Yorktown in York County, Virginia — The American South (Mid-Atlantic)
Captain John Smith’s Adventures on the Pamaunk Flu
The lowborn colonists who shouldered most of the work required to settle in Virginia were attracted by the personal freedom enjoyed by Indian men. Many deserted to the Indians, particularly during the starving time. As the son of a yeoman farmer, Smith was proud of his origins and scorned the highborn councilmen who disagreed with his practical (and successful) approach to managing the colony. “Let all men have as much freedom in reason as may be, and true dealing, for it is the greatest comfort you can give them, where the very name of servitude will breed much ill blood, and become odious to God and man.”
Capt. John Smith’s Trail
John Smith knew the York river and its tributaries by their Algonquian name: the Pamaunk Flu. Smith traveled these rivers and the Chesapeake Bay many times between 1607 and 1609, trading with Virginia’s Indians to ensure survival of the young English colony. What he saw of Virginia’s verdant woodlands and pristine waters inspired him to chronicle its natural wonders.
Capt. John Smith’s Trail on the Pamaunk Flu is a 36-site water trail
October 19, Yorktown Day commemorations
Since the British forces under Lord Cornwallis surrendered to George Washington on October 19, 1781, the anniversary has held special significance to our nation. Commemorations began as early as 1824 when Lafayette returned to Yorktown as part of a national tour. In 1879, events were staged to aid in planning the 1881 centennial. While other commemorations were held periodically over the years, in 1909 the Yorktown Historical Society and the Society of the Descendants of the Signers of the Declaration of Independence began holding annual Yorktown Day celebrations. They continued until the Comte de Grasse Chapter of the Daughters of the American Revolution formed and began coordinating the event in 1922.
The Yorktown Day Association, consisting of various patriotic societies and organizations, formed in 1949. Today the association, with co-sponsor Colonial National Historical Park, continues the tradition of planning the annual commemorative activities.
The 1881 centennial, 1931 sesquicentennial and 1981 bicentennial celebrations each included participation by the President of the United States and drew national attention. The 225th anniversary in 2006 was one of the signature events held in honor of the 400th anniversary of the founding of nearby Jamestown.
The aerial photograph shows the 1931 sesquicentennial celebration, including the “tent city,” exhibition areas, entry arches, and the naval, historic and private ships moored in the York River.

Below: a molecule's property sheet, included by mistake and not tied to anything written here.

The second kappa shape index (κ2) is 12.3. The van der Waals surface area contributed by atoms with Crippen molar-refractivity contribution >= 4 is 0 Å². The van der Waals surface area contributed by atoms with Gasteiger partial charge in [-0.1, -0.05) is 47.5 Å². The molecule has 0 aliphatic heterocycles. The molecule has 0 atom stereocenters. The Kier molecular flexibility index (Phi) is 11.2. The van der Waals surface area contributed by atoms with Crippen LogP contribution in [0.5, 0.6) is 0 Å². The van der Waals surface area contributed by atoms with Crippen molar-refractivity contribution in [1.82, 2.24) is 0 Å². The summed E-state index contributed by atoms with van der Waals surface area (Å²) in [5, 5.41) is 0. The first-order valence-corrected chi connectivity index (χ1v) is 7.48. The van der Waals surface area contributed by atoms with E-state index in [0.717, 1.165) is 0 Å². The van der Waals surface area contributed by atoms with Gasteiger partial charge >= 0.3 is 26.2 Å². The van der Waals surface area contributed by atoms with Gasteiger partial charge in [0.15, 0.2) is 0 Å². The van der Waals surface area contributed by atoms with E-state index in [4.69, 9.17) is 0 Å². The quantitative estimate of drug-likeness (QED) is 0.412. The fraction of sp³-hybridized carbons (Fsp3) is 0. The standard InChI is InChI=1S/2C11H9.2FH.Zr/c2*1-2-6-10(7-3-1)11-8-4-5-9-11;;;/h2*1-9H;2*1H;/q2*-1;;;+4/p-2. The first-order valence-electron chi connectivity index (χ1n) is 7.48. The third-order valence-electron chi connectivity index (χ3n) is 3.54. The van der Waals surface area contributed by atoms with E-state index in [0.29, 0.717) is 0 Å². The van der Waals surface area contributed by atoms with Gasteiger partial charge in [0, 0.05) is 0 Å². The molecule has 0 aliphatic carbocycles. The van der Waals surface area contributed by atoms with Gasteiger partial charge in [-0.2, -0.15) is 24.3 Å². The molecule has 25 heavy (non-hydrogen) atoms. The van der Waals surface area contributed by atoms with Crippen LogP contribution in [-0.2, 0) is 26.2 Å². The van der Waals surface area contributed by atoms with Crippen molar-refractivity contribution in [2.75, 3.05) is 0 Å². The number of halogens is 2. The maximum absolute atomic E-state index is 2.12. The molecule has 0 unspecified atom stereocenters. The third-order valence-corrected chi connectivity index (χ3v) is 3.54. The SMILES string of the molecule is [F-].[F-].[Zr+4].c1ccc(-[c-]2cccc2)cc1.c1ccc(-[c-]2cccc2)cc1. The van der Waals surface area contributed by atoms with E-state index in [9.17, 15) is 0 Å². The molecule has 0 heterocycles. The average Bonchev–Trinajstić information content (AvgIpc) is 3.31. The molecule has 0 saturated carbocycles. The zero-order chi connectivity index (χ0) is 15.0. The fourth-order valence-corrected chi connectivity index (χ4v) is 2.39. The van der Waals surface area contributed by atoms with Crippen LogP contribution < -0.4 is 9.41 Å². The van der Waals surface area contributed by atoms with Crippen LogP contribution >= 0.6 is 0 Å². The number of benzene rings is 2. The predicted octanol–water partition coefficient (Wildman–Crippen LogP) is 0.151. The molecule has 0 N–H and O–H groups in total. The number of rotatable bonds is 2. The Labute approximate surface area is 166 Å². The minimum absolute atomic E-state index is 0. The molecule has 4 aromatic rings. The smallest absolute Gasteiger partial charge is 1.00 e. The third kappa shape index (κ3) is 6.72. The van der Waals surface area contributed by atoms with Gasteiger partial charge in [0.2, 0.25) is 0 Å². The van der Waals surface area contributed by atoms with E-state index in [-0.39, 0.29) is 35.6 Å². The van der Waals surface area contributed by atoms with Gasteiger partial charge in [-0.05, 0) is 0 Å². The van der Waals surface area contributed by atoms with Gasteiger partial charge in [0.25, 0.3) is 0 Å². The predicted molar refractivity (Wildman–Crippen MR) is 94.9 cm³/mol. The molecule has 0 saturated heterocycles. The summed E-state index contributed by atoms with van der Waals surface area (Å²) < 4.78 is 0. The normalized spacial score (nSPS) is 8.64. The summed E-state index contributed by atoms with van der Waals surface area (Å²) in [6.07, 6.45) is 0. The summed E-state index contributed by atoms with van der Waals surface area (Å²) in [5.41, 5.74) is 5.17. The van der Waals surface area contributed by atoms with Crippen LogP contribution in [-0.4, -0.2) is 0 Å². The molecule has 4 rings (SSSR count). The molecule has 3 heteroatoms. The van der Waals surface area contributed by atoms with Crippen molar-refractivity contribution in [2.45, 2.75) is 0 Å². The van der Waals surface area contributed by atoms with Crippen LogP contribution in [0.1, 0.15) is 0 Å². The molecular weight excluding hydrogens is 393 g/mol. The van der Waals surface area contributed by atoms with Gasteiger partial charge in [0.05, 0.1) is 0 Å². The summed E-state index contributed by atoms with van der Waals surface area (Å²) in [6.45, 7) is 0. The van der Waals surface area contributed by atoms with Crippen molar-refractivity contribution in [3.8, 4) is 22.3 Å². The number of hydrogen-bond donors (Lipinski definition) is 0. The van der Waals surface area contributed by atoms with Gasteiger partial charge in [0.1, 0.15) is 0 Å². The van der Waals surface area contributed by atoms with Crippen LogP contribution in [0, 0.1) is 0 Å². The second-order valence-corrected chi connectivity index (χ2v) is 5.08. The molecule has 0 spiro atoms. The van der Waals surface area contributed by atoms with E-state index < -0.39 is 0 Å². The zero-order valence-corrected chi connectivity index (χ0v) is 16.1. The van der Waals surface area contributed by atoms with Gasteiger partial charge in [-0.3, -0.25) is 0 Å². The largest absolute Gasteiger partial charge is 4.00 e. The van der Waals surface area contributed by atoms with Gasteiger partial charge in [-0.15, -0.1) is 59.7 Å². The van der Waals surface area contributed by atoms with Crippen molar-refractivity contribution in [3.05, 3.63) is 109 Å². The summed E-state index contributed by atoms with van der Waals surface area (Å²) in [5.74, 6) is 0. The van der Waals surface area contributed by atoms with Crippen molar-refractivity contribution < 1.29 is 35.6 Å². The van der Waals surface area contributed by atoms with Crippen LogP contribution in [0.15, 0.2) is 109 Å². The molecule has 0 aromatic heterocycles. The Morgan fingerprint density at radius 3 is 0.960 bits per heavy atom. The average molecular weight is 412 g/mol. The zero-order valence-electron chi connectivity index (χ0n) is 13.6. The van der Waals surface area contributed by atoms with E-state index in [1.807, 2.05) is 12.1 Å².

Erected by Captain John Smith’s Trail, York County Virginia, Virginia Department of Conservation and Recreation, The Captain John Smith Chesapeake National Historic Trail. (Marker Number 34.)
Location. 37° 14.161′ N, 76° 30.55′ W. Marker is in Yorktown, Virginia, in York County. Marker is at the intersection of Ballard Street (Virginia Route 1020) and Main Street, on the left when traveling north on Ballard Street. Touch for map. Marker is in this post office area: Yorktown VA 23690, United States of America.
Other nearby markers. At least 8 other markers are within walking distance of this marker. York Hall (within shouting distance of this marker); York County War Monument (within shouting distance of this marker); Swan Tavern (within shouting distance of this marker); Medical Shop (Reconstructed) (within shouting distance of this marker); Site of the Home of Nicolas Martiau (about 300 feet away, measured in a direct line); West Along Main Street (about 300 feet away); East Along Main Street (about 400 feet away); Grace Church - circa 1697 (about 400 feet away). Touch for a list and map of all markers in Yorktown.
More about this marker. On the lower left is a photo of a living history farm – Courtesy of Jamestown Settlement living-history museum, Williamsburg, Va. Jamestown-Yorktown Foundation photo.
On the upper right is a map of "Capt. John Smith's Trail."
The sidebar contains an aerial photograph of the 1931 Cornwallis Surrender sesquicentennial celebration - Image courtesy of U.S. Army Air Corps at Langley Field, Virginia.
Also see . . .
1. Captain John Smith’s Adventures on the Pamaunk Flu. Captain John Smith's Trail (Submitted on August 4, 2010, by Bernard Fisher of Mechanicsville, Virginia.)
2. Colonial National Historical Park. National Park Service (Submitted on August 4, 2010, by Bernard Fisher of Mechanicsville, Virginia.)
3. The Captain John Smith Chesapeake National Historic Trail. National Park Service (Submitted on August 4, 2010, by Bernard Fisher of Mechanicsville, Virginia.)
Categories. • Colonial Era • Exploration • Settlements & Settlers • Waterways & Vessels •
Credits. This page was last revised on June 16, 2016. This page originally submitted on August 4, 2010, by Bernard Fisher of Mechanicsville, Virginia. This page has been viewed 700 times since then and 16 times this year. Photos: 1, 2. submitted on August 4, 2010, by Bernard Fisher of Mechanicsville, Virginia.